A Site Redesign Using D3 and CSS3
Originally, my homepage was basically just thrown together over a weekend. I knew what kind of design I wanted, but when it actually came to implementing it, I was a little stuck. The idea was to have a subtly animating grid of svg elements that blinked softly with some CSS3 transitions, pretty to look at, not particularly taxing on the CPU, and fun to implement.
However, when getting to add the number of svg elements I wanted to the page using the fantastic D3 library, the page chugged a good deal on load, taking a good 5 seconds or so to catch it’s breath and render out the pretty squares. This wasn’t really acceptable, so while it did look like I’d probably made a mistake somewhere like a D3 performance faux pas, I did want to get the site up and running quickly and as close to the initial vision I had.
So I did what anyone would do, I used a super huge table and styled the elements.
…Well okay maybe not everyone would do that, and in fact it’s a pretty silly idea. But it worked! and it was lightning fast compared to my previous effort, so I left it alone. That is until now.
Since I had a little bit of free time over the past week, I’ve put together something closer to the original idea technology wise, but, since this is 2015 and squares are so last year, I decided to go with diamonds instead.
CreateNSElement method and using triangles in the hope it would be half the problem of a diamond. While this worked, it was pretty clunky as you can see:
Then once I’d got tired of doing everything in a particularly long-winded way, I decided to use something marginally more modern, and switched over to simply adding the elements using JQuery’s append method, which looked a bit like this:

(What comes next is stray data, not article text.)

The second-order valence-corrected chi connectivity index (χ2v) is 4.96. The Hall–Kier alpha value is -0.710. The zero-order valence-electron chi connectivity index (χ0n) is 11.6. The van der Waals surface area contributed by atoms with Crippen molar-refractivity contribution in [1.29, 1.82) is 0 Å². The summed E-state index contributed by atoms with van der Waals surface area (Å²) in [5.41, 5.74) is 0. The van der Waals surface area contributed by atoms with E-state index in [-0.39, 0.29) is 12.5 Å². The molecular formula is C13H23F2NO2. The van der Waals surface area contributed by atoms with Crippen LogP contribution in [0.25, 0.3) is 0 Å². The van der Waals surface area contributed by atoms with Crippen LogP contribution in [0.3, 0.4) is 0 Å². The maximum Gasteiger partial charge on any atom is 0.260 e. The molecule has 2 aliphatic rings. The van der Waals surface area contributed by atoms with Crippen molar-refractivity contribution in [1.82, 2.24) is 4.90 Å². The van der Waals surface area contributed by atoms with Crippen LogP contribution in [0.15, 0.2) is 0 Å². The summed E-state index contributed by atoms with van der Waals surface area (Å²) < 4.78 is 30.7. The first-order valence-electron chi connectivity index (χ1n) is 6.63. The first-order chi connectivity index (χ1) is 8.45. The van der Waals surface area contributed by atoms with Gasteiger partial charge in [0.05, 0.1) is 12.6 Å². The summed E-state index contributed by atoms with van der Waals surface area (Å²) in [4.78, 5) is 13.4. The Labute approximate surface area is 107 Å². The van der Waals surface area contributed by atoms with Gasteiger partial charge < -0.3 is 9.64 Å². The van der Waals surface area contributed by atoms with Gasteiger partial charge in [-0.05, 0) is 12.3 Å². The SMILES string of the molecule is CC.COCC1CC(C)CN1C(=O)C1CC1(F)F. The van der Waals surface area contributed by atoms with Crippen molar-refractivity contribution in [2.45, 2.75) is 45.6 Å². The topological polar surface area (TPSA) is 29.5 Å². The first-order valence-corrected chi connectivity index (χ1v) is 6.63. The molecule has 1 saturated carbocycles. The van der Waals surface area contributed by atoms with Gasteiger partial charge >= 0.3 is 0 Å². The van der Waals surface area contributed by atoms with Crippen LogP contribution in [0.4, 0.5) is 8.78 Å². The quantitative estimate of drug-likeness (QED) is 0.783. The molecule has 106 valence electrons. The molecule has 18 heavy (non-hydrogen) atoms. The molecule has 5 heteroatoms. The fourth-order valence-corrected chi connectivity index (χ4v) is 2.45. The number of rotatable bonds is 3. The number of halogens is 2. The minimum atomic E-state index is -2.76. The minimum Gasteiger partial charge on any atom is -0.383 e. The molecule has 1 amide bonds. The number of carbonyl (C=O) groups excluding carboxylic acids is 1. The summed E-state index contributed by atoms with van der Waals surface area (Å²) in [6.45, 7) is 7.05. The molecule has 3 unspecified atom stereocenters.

This however had it’s own problems, as I found when at first it just didn’t work. I soon found there was a hack to get svgs working with the append method, found here on stack overflow.
and then adapted slightly here:
While the hack worked, it seemed JQuery really wasn’t designed for what I was attempting to do, so I figured the best bet was to revisit D3 again and try to get to the bottom of the performance issues.
Since I’d added the criteria of it now being diamonds instead of squares, that meant rect was out, and polygon was in. Or so I thought.
Path was actually the better choice for this, as I soon found out after trying to hand-craft the point attributes for a couple thousand polygons. D3 uses a sort of mini-language to dictate how a path is formed, which explains the path of the shape as if it was being drawn by a pen on some paper.
For my case this meant that to draw myself a simple yet nice looking diamond, all that was needed was this:
Then, to adapt that to render out a similar number to how many rectangles we currently have on the site we just have to update the attributes in a loop and draw lots of diamonds, with some simple formatting:
This is pretty hacky with lots of magic numbers, but it serves well to show how quickly you can get something working with D3.
Finally, after a good deal of tweaks to the math and general tinkering, the effect was taking shape!
This is still in the proof of concept stages, but it does go to show how easy it is to make something using d3 with a little persistence. The code will be up on github in a branch for the site redesign soon if you’re interested, or if you want to see me experimenting in realtime, the JSBin is right here.